Farmers make case for the bay
On the Farm
By Ted Shelsby
Special to The Baltimore Sun
December 14, 2008
There are good reasons why people at the Chesapeake Bay Foundation say that, given a choice, they would rather see farmland stay farmland than be turned into residential development. That's because farms create less pollution for the bay than homes and commercial development, foundation officials say.
This is the primary reason for the warming of relationships between officials of the foundation and farmers, and it can be traced back to early 2006.
For years, the foundation blamed farmers for the bay's declining health. The environmental group acknowledges that that was a mistake. It is now working with farm organizations to improve the profitability of farms so that farmers can continue to work the land.
Unfortunately, the farmers' voice was not as loud at legislative hearings in the General Assembly in past years. And farmers were not being given fair credit for their conservation achievements.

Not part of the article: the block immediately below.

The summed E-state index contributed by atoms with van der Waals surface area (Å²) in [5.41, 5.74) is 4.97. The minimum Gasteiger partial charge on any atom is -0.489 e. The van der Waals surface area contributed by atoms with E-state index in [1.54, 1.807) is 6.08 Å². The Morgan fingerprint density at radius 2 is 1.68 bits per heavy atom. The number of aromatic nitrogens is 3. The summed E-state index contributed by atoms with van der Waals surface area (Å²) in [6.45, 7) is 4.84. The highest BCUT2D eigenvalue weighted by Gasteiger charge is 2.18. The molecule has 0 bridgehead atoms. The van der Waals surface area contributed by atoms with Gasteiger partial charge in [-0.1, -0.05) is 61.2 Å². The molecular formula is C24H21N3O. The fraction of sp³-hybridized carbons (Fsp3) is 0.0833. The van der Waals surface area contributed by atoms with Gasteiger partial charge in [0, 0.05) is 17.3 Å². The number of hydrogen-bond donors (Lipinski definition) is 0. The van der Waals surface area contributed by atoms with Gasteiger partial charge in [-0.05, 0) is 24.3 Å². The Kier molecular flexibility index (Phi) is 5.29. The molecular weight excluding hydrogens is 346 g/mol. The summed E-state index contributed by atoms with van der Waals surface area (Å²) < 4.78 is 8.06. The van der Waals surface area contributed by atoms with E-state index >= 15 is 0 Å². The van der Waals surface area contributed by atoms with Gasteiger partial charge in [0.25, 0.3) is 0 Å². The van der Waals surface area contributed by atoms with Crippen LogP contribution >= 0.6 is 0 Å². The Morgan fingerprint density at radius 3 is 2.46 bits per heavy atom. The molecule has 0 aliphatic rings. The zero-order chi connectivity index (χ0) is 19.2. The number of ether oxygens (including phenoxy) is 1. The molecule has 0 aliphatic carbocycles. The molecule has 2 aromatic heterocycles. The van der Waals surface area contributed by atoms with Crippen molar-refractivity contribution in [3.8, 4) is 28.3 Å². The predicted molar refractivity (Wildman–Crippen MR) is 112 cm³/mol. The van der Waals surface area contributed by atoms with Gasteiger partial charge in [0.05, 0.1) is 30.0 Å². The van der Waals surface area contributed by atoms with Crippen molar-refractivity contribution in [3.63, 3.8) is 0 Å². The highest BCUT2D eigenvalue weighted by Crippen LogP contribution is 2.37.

After years of denigrating farmers around the Chesapeake Bay, environmentalists have finally come to realize that farmers are their best friends when it comes to cleaning up the bay. Keeping producers on the land preserves these open spaces and, amazingly, farmland filters water much better than streets and parking lots. Ag producers were the original environmentalists and the newcomers are finally starting to realize that.